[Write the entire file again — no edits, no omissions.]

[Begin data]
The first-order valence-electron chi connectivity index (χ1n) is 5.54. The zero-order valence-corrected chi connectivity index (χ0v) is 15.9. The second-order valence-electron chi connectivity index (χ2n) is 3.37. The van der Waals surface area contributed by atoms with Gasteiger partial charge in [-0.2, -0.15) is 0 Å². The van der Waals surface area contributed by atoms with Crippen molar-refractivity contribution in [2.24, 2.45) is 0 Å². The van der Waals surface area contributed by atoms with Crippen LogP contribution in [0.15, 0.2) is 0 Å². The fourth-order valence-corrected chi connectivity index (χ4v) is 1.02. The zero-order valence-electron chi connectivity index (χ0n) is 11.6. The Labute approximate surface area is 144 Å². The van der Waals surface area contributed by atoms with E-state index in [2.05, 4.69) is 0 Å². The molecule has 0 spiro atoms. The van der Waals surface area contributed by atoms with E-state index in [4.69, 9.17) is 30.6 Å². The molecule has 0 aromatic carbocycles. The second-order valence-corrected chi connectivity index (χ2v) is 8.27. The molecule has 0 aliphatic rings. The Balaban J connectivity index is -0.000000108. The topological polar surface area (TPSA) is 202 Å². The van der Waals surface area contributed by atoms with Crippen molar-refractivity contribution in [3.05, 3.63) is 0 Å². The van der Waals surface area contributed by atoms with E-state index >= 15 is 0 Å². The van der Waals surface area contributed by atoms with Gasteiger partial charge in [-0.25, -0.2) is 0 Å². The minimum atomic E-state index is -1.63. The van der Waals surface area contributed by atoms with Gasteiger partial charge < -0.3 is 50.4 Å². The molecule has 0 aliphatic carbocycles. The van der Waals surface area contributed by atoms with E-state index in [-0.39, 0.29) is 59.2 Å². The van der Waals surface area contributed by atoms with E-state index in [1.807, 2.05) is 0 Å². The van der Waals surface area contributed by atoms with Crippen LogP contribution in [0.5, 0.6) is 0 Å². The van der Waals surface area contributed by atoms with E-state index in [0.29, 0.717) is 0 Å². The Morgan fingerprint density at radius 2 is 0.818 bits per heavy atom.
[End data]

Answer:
The first-order valence-electron chi connectivity index (χ1n) is 5.54. The zero-order valence-corrected chi connectivity index (χ0v) is 15.9. The second-order valence-electron chi connectivity index (χ2n) is 3.37. The van der Waals surface area contributed by atoms with Gasteiger partial charge in [-0.2, -0.15) is 0 Å². The van der Waals surface area contributed by atoms with Crippen molar-refractivity contribution in [2.24, 2.45) is 0 Å². The van der Waals surface area contributed by atoms with Crippen LogP contribution in [0.15, 0.2) is 0 Å². The fourth-order valence-corrected chi connectivity index (χ4v) is 1.02. The zero-order valence-electron chi connectivity index (χ0n) is 11.6. The Labute approximate surface area is 144 Å². The van der Waals surface area contributed by atoms with E-state index in [2.05, 4.69) is 0 Å². The molecule has 0 spiro atoms. The van der Waals surface area contributed by atoms with E-state index in [4.69, 9.17) is 30.6 Å². The molecule has 0 aromatic carbocycles. The second-order valence-corrected chi connectivity index (χ2v) is 8.27. The molecule has 0 aliphatic rings. The Balaban J connectivity index is -0.000000108. The topological polar surface area (TPSA) is 202 Å². The van der Waals surface area contributed by atoms with Crippen molar-refractivity contribution in [3.05, 3.63) is 0 Å². The van der Waals surface area contributed by atoms with E-state index >= 15 is 0 Å². The van der Waals surface area contributed by atoms with Gasteiger partial charge in [-0.25, -0.2) is 0 Å². The minimum atomic E-state index is -1.63. The van der Waals surface area contributed by atoms with Gasteiger partial charge < -0.3 is 50.4 Å². The molecule has 0 aliphatic carbocycles. The van der Waals surface area contributed by atoms with E-state index in [-0.39, 0.29) is 59.2 Å². The van der Waals surface area contributed by atoms with E-state index in [1.807, 2.05) is 0 Å². The van der Waals surface area contributed by atoms with Crippen LogP contribution in [0.5, 0.6) is 0 Å². The van der Waals surface area contributed by atoms with E-state index in [0.29, 0.717) is 0 Å². The Morgan fingerprint density at radius 2 is 0.818 bits per heavy atom.